The therapy also decreased the annualized relapse rate by 55%, reduced the progression of brain lesions, and lessened whole-brain volume loss (brain atrophy), measured in the overall population (active and non-active SPMS); a further analysis demonstrated an additional benefit for improving cognitive processing speed.

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MS in the Media - ECTRIMS 2019 - MS Trust

MS in the Media - ECTRIMS 2019  MS Trust

The ECTRIMS (European Committee for Treatment and Research In Multiple Sclerosis) is the largest annual international conference devoted to basic and ...

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Pilates and neurological disease - Idaho State Journal

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AJMC® in the Press, September 13, 2019 - AJMC.com Managed Markets Network

Coverage of our peer-reviewed research and news reporting in the healthcare and mainstream press.

A study published in this month’s issue ofThe American Journal of Managed Care®(AJMC®) evaluated the patterns of clinical service for long-term nursing home residents enrolled in UnitedHealthcare’s Medicare Advantage Institutional Special Needs Plans. The study, “Managed Care for Long-Stay Nursing Home Residents: An Evaluation of Institutional Special Needs Plans,” was featured in an article inSkilled Nursing News.

The study “The Potential Impact of CAR T-Cell Treatment Delays on Society,” which was published in the August issue of AJMC®, was the focus of an article from Hematology Advisor. The study concluded that the social value of chimeric antigen receptor (CAR) T-cell therapy is significantly limited by treatment delays and that efficient payment mechanisms, adequate capital, and payment policy reform are urgently needed to increase patient access and maximize the value of the treatment.

Mountain Grove News Journal’s article on the impact of depression referred to a 2014 study published in AJMC®, which examined health claims data to assess medication adherence rates and healthcare costs for psychiatric patients. The study, “Pharmacogenetic-Guided Psychiatric Intervention Associated With Increased Adherence and Cost Savings,” found that patients whose clinicians had access to pharmacogenetic test results had increased adherence and overall cost savings.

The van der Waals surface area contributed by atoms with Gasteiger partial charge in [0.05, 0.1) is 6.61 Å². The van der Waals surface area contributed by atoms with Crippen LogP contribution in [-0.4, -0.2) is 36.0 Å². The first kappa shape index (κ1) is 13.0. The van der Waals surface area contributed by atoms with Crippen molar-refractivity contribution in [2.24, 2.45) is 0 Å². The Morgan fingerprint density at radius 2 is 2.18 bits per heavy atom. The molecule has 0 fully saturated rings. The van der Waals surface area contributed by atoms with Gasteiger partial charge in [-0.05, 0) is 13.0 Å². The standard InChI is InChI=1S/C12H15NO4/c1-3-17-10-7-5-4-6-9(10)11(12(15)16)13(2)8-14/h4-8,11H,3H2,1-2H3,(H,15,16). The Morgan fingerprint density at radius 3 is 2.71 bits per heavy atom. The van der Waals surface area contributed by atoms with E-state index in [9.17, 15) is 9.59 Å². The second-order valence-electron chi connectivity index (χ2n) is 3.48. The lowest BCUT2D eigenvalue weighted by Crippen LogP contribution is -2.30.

AJMC®’s video series “Identifying Secondary Progressive Multiple Sclerosis” was highlighted by Multiple Sclerosis News Today. The video series, which features multiple key opinion leaders, includes discussions on the nature and cost of Multiple Sclerosis, debates on whether it is truly an autoimmune disease, and more.

Both EcoWatch and Xherald included an article from AJMC.com, the website of AJMC®, in their pieces on the impact of sugary drinks. The article, “Large European Study Links Soda Consumption to Greater Risk of Mortality, Including From Parkinson,” reported on study findings showing that soft drinks were linked to a greater risk of death, as well as a higher chance of dying from Parkinson disease.

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Genmab A/S (GMAB) Detailed Results from Phase III ASCLEPIOS I & II Studies of Ofatumumab in Patients with Relapsing MS Presented at ECTRIMS - StreetInsider.com

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#ECTRIMS2019 - Transplanting MSCs Safe, Helps Stop Progressive MS - Multiple Sclerosis News Today

Transplanting mesenchymal stem cells (MSCs) is safe and can delay disease progression in people with active, progressive Multiple Sclerosis (MS), according to results from a single-center clinical trial conducted in Israel.

Six months after the transplant, a considerable proportion of patients showed no signs of disease activity, compared to placebo treatment.

The findings were shared at the 35th Congress of the European Committee for Treatment and Research in Multiple Sclerosis (ECTRIMS), held Sept. 11–13 in Stockholm.

Dimitrios Karussios, MD, PhD, a neurologist at Israel’s Hadassah University Hospital, presented the trial’s results in a talk titled “Indications of neuroprotective effects in progressive multiple sclerosis following autologous mesenchymal stem cells (MSC) transplantation: report of a randomised phase IIb double blind trial.

Recent studies have raised hope for adult stem cell therapy as an MS treatment to slow disease progression and help repair damage to the nervous system.

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A Cheap Biotech Stock Tests a Novel Treatment for Multiple Sclerosis - Barron's

Atara Biotherapeutics has an out-of-favor stock and a novel treatment for Multiple Sclerosis that’s in early clinical trials. At an international meeting of MS doctors on Friday, researchers reported that Atara’s therapy showed hints of actually improving the condition of MS patients, instead of just slowing the disease like most available treatments.